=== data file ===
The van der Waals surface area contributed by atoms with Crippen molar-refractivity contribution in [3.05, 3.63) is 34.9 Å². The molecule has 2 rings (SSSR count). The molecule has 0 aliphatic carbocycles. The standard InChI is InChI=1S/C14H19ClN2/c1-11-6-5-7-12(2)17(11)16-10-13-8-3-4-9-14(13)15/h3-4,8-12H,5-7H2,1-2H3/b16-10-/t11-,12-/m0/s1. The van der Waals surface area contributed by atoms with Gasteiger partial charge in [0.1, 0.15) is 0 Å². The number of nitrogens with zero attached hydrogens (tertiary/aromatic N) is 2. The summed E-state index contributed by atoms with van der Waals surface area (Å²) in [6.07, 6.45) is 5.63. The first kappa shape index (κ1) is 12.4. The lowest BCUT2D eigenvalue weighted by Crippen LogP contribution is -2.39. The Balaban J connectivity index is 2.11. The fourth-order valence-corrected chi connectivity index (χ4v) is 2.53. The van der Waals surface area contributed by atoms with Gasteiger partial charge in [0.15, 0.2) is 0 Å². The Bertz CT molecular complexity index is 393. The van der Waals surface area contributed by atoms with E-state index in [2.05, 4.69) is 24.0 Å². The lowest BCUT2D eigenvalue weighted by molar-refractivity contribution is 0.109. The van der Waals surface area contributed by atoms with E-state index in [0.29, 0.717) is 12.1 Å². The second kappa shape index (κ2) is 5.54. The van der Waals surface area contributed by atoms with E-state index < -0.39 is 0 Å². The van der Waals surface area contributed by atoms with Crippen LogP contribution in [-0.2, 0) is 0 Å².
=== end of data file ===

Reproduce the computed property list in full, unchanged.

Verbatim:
The van der Waals surface area contributed by atoms with Crippen molar-refractivity contribution in [3.05, 3.63) is 34.9 Å². The molecule has 2 rings (SSSR count). The molecule has 0 aliphatic carbocycles. The standard InChI is InChI=1S/C14H19ClN2/c1-11-6-5-7-12(2)17(11)16-10-13-8-3-4-9-14(13)15/h3-4,8-12H,5-7H2,1-2H3/b16-10-/t11-,12-/m0/s1. The van der Waals surface area contributed by atoms with Gasteiger partial charge in [0.1, 0.15) is 0 Å². The number of nitrogens with zero attached hydrogens (tertiary/aromatic N) is 2. The summed E-state index contributed by atoms with van der Waals surface area (Å²) in [6.07, 6.45) is 5.63. The first kappa shape index (κ1) is 12.4. The lowest BCUT2D eigenvalue weighted by Crippen LogP contribution is -2.39. The Balaban J connectivity index is 2.11. The fourth-order valence-corrected chi connectivity index (χ4v) is 2.53. The van der Waals surface area contributed by atoms with Gasteiger partial charge in [0.15, 0.2) is 0 Å². The Bertz CT molecular complexity index is 393. The van der Waals surface area contributed by atoms with E-state index in [2.05, 4.69) is 24.0 Å². The lowest BCUT2D eigenvalue weighted by molar-refractivity contribution is 0.109. The van der Waals surface area contributed by atoms with E-state index in [0.29, 0.717) is 12.1 Å². The second kappa shape index (κ2) is 5.54. The van der Waals surface area contributed by atoms with E-state index < -0.39 is 0 Å². The van der Waals surface area contributed by atoms with Crippen LogP contribution in [-0.2, 0) is 0 Å².